Bags get lost, stolen, opened by dishonest employees, or break open while being handled. The occurrence rate for this is low, but it does happen. Nearly 1.8 million pieces of luggage were lost, stolen, or damaged by major U.S. airlines in 2012—and that’s just on domestic flights.That is a mishandling of 3.09 bags per 1,000 passengers.
Luggage is designed to carry our clothes, you should never place an item of value inside checked luggage if it is irreplaceable – especially photographs, important papers, laptops, or items of high dollar value like jewelry which would be difficult to replace. The best way to travel with valuables is to pack them in your carry-on luggage.
1. Never place anything you need within the next 24 hours in your check luggage such as medicine, or business presentation materials.
2. Fly non-stop whenever possible; arrive at the airport early to make sure your luggage has enough time to be properly placed on board.
3. Attach your contact information on your luggage, use a sturdy luggage tag that won’t rip off. And place a copy of your itinerary inside your bag if it needs to be opened to determine ownership or destination include a cell phone number or email address.
4. Only use TSA accepted luggage locks. These new type of locks allow only you and
the TSA ( with a special override tool to open them) Non-TSA locks will be cut off leaving your bags vulnerable.
5. Ship your luggage ahead to your destination, with a services like FedEx, Luggage Concierge or Virtual Bellhop. It saves you hours of time. No need to stand in line checking luggage, or waiting for it upon landing. Hotel will accept and hold your luggage until you arrive. Shipping fees can be less than the airlines’ fees for overweight or over-sized (think sports gear) luggage. (Side note always pack a luggage scale to avoid fees)
6. Take a photo of your bag with your cell phone before you check it in case you need it later if you are making a damaged or loss claim.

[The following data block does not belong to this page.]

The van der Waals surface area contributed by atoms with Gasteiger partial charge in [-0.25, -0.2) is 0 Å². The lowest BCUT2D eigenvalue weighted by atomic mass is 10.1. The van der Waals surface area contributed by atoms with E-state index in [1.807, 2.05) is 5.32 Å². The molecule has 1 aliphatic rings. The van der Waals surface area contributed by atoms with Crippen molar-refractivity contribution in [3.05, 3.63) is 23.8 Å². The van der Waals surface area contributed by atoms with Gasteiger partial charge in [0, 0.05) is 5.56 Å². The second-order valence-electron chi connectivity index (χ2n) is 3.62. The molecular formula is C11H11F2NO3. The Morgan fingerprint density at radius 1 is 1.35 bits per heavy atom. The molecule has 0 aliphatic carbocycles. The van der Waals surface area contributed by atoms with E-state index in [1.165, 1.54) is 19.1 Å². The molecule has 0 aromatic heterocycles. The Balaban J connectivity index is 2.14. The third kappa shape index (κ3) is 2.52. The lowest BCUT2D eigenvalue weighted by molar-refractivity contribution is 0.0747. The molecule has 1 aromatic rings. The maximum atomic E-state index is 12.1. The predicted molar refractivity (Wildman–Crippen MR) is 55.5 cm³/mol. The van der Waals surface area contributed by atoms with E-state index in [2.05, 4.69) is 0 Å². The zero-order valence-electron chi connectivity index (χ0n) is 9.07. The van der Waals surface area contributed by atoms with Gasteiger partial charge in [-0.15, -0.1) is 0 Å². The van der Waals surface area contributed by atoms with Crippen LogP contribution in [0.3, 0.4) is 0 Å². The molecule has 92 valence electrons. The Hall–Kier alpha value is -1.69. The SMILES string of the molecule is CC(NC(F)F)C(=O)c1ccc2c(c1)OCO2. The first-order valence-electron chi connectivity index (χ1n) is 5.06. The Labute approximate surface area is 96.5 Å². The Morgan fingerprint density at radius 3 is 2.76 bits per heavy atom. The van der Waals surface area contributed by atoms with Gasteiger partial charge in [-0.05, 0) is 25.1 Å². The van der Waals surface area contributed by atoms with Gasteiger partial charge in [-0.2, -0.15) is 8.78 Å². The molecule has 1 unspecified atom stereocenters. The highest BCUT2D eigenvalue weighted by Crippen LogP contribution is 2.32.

7. After you’ve reclaimed your bag at your destination, check it before you leave the baggage claim area just to make sure all your stuff is inside.
Police reports are numerous with dishonest airline baggage handlers, hotel clerks, and train employees who have been caught removing items of value from checked luggage, and the majority of time, the thieves are rarely caught because with several people handling the luggage it is difficult to determine where the theft occurred.
Then there is the obscure theft. In a recent report from Spain a skilled set of luggage thieves found an ingenious way to steal valuables from checked luggage. In a report dated June 8, 2011, a flexible thief squeezed into a large suitcase and then emerged to plunder valuables from other bags while inside the luggage compartment of a Spanish airport bus, police say. The thief had a partner who would buy a bus ticket and place the suitcase in a bus from Girona airport to Barcelona in northeastern Spain, police said in a statement late Tuesday.
“Once the trip began, he would get out of the suitcase, search for valuable objects and hide them in a smaller bag he carried with him,” regional Catalan police said. The thief would then get back into the suitcase, to be reclaimed by his partner at the end of the 90-minute trip. Alerted by the repeated thefts, police inspected a suspicious bag on the bus on June 3 and opened it up. “They saw there was a man doubled up almost like a contortionist,” the statement said. The thief had a mobile phone, a small bag and a sharp object to open zips and locks, police said. Spanish police officers boarded the bus and detained the man who had left the suitcase in the luggage compartment.
One last thing to consider about lost luggage, sometimes someone may have picked it up on purpose, or by accident, and simply left it some place else in the airport. If that was the case, the airport police may have picked it up and have it in the airport police lost and found. Here is a listing of the contact numbers for airport lost and found offices around the country.
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